Battle lines over Director Cordray’s future at the CFPB are predictably forming along party lines.  Earlier this week, two Republican senators sent a letter to Vice President-elect Pence urging Director Cordray’s removal by President-elect Trump.  Also earlier this week, a group of 21 Democratic members of the House Financial Services Committee, including ranking member Maxine Waters, sent a letter to President-elect Trump “to caution [him] against entering into a protracted-and likely unsuccessful-legal battle to oust [Director Cordray] before his term expires in July 2018.”

In their letter, the Republican senators assert that the CFPB is unconstitutionally structured, pointing to the D.C. Circuit’s PHH decision as support.  The senators argue that despite the CFPB’s petition for en banc rehearing in PHH, “the president retains constitutional authority to remove the director until a valid court order says otherwise.”  (We previously blogged about an article written by a University of Virginia School of Law associate professor that asserted the new President could remove Director Cordray before the PHH appeal is resolved if the Executive Branch determines that the Dodd-Frank Act’s “for cause” restriction on removal is unconstitutional.)

The Democratic lawmakers do not mention the PHH decision in their letter and appear to assume that the new President could only remove Director Cordray “for cause.”  They defend Director Cordray’s efforts to respond to allegations of discrimination at the CFPB and promote diversity and inclusion.  The lawmakers claim that “no President has ever removed an independent agency head for cause,” urge the President-elect “not to bow to [the demands of many powerful special interests that would like to see Director Cordray leave] to initiate costly, meritless litigation,” and announce that they “stand ready to oppose any efforts [the new President] may make to do so.”

Since the CFPB is often described as Senator Elizabeth Warren’s “brainchild,” it is not surprising that she is reported to be rallying consumer advocates and others to launch a campaign to defend the CFPB.  According to American Banker, speaking on a conference call sponsored by Americans for Financial Reform, Senator Warren told the 3,000 consumer advocates participating in the call that a grassroots effort is necessary to protect the CFPB from Republican efforts to restructure the agency and to test whether the Trump administration and Republican lawmakers are prepared to battle with Democrats and consumer advocates over the agency’s future.  (Americans for Financial Reform describes itself as “a nonpartisan and nonprofit coalition of more than 200 civil rights, consumer, labor, business, investor, faith-based, and civic and community groups.”)

American Banker reports that “progressives plan to flood Congressional offices with demands to defend the CFPB and Dodd-Frank just as various constituencies targeted House Republicans last week when they sought to gut the little-known Office of Congressional Ethics.”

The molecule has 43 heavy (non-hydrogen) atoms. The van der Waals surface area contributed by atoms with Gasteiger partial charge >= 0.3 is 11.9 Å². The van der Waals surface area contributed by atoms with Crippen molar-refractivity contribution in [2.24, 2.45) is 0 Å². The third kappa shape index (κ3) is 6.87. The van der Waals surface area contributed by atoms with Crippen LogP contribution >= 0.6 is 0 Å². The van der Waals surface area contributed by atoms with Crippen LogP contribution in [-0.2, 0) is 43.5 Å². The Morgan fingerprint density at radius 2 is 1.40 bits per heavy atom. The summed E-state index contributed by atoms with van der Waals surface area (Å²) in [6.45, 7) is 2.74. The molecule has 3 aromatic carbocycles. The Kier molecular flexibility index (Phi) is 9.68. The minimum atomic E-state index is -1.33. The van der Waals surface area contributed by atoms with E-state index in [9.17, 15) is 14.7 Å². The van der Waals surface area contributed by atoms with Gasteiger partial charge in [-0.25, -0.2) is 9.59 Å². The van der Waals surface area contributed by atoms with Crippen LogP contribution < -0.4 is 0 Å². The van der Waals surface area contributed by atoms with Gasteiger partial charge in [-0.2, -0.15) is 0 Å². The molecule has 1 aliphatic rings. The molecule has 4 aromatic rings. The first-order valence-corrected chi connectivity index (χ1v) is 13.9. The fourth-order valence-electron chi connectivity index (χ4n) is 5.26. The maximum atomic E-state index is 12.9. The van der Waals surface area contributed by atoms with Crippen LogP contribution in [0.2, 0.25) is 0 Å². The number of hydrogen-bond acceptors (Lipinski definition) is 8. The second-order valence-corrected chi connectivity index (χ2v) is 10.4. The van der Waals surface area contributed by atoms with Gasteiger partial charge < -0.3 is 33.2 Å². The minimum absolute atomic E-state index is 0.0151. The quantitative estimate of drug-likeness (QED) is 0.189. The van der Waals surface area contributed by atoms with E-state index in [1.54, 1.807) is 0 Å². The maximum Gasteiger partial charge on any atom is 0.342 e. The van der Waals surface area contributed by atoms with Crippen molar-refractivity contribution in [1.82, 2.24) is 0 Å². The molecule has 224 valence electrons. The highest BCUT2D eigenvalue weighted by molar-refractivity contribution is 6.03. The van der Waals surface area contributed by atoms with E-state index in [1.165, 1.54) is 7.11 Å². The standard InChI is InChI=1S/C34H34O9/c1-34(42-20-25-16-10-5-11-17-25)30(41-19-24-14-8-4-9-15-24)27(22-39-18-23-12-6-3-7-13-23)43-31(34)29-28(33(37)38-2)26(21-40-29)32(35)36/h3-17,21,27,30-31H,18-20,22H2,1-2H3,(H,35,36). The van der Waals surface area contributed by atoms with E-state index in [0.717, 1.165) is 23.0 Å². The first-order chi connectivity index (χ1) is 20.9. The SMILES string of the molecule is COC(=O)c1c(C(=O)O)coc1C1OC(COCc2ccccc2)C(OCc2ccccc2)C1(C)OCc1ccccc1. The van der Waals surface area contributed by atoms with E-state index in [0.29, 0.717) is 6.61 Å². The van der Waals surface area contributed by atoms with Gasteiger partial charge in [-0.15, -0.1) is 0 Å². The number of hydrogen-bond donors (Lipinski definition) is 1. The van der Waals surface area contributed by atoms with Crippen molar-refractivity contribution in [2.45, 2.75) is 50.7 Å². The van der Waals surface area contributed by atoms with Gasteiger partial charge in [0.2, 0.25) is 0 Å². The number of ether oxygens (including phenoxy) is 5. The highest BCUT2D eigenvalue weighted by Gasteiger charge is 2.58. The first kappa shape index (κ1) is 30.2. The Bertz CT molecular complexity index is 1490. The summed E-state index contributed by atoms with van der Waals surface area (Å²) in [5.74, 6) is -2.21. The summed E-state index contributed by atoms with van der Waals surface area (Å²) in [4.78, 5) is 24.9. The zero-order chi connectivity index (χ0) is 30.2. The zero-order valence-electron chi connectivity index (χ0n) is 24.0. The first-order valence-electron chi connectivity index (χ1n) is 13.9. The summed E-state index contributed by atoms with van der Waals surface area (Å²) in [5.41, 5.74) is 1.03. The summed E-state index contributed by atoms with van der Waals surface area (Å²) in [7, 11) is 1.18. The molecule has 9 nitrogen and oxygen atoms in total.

According to Politico, President-elect Trump met earlier this week with former Republican Congressman Randy Neugebauer, who previously chaired the House Financial Services Committee’s Financial Institutions and Consumer Credit Subcommittee.  While serving in Congress, Mr. Neugebauer was a strong proponent of CFPB reform.  American Banker has reported that Mr. Neugebauer is being considered as a possible replacement for Director Cordray.

Earlier this week, we blogged about reports that Director Cordray has no plans to leave the CFPB before his term expires in July 2018.  Yesterday, several national civil rights groups issued a joint statement applauding the CFPB’s work and expressing support for Director Cordray “as he continues to lead the CFPB in the fourth year of his five-year tenure.”  The groups are the Leadership Conference on Civil and Human Rights, NAACP, National Council of La Raza, and National Urban League.

In their statement, the groups express their view that under Director Cordray’s leadership, the CFPB “has significantly improved the lives of people across the country, especially in our diverse communities” and warn that “any effort to weaken the agency or undermine its leadership would risk severe impacts on our communities—including communities of color and low-income families who are most vulnerable to financial abuse.”  The groups tout the CFPB’s recovery of “more than $11 billion for 27 million consumers harmed by illegal, predatory financial schemes” and the CFPB’s efforts to fight “against discriminatory practices in the financial marketplace, including bringing enforcement actions to enforce fair lending laws that protect consumers of color from being charged more for a mortgage, auto loan, or credit card.”